While scrolling TikTok one day in mid-September, I came across a video stating there would be a new moon in Libra on September 25th. Though I didn’t know what that meant, I followed that video down the woo rabbit-hole, and everyone in astrology was telling me to manifest. Apparently, the stars were aligning for some powerful manifestation energy on that specific date, and if there was something I wanted to speak into the universe, this was my chance. Given I had a new book coming out in just a few weeks, I said with shrug-emoji energy, “What the hell.”
I’m familiar with manifestation practices, and though there are a lot of ways to manifest, I decided to stay on-brand and write. The method I chose was simple—pen a journal entry as if you’re living in the future, and currently experiencing all of the things you want to come to pass. Really get into it— share the very specific things that have happened to you, how are you feeling now that this dream has come true, and what is happening around you in celebration—and do it all in the present tense, as if you’re already living it.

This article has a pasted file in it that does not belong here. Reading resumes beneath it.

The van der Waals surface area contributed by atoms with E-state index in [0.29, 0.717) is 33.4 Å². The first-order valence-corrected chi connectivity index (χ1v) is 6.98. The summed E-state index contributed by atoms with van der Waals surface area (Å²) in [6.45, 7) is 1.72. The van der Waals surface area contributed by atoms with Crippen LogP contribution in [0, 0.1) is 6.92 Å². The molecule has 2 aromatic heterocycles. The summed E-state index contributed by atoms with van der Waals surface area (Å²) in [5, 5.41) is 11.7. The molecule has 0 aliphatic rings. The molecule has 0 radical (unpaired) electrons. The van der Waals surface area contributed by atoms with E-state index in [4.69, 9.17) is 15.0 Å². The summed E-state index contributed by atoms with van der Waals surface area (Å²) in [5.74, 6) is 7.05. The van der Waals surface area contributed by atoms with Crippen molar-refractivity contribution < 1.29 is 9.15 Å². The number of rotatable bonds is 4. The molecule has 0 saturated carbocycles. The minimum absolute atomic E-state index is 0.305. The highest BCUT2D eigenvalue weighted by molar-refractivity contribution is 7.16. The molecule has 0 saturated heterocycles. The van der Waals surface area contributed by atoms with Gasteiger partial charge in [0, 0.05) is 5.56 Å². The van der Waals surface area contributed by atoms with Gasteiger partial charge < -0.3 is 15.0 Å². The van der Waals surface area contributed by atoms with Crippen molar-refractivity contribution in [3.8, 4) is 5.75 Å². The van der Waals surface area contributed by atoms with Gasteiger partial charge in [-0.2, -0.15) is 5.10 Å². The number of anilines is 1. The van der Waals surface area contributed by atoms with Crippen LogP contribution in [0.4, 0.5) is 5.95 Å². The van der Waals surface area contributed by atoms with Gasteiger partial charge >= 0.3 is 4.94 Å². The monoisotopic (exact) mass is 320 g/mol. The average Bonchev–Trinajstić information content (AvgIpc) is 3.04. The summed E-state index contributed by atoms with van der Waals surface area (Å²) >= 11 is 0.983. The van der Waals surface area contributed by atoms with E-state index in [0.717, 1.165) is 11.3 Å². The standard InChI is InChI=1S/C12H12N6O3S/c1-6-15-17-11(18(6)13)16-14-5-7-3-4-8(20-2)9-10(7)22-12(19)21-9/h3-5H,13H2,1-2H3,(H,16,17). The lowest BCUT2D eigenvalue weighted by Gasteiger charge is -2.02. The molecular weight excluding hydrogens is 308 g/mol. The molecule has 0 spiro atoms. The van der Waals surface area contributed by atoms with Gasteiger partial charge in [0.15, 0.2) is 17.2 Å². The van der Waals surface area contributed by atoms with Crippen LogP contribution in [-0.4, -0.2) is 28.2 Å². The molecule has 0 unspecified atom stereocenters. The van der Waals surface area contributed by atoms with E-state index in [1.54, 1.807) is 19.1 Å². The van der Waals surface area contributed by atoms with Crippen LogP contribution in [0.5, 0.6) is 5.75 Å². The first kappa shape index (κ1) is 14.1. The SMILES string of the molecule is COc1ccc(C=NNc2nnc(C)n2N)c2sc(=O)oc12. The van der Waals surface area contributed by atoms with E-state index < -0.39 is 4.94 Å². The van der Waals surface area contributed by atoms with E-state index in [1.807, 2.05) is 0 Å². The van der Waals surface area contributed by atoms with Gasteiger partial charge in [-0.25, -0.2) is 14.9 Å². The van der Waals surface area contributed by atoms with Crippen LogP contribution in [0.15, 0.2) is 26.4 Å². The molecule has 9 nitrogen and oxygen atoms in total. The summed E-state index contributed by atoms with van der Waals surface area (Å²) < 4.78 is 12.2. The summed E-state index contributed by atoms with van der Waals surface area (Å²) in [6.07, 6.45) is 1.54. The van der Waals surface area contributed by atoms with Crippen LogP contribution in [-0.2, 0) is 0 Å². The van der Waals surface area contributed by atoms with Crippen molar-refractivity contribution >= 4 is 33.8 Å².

If you’re an XOMU subscriber, you know I’m no stranger to these kinds of techniques, whether it’s tapping into Parallel Timeline Melissa or using my crystals to set an intention for the day, but this was the first time I’d used journaling to “manifest.” Here’s what my entry looked like, written before bed on September 24 and revisited a few times on September 25, the day of the new moon:
“October 18, 2022: The Book of Boundaries has been out for a week to rave reviews, and all of my book tour events have been well attended. I get a text in the afternoon from Whitney (my editor)—The Book of Boundaries made the New York Times list at #5! We’re both so excited and thrilled, and I run to tell my husband to celebrate. It feels so good to know that the book is helping so many people, and on top of that, I physically feel better than I have for a long time. I’m totally prepared to continue the tour with boundlessenergy and get Boundaries into even more people’s hands!”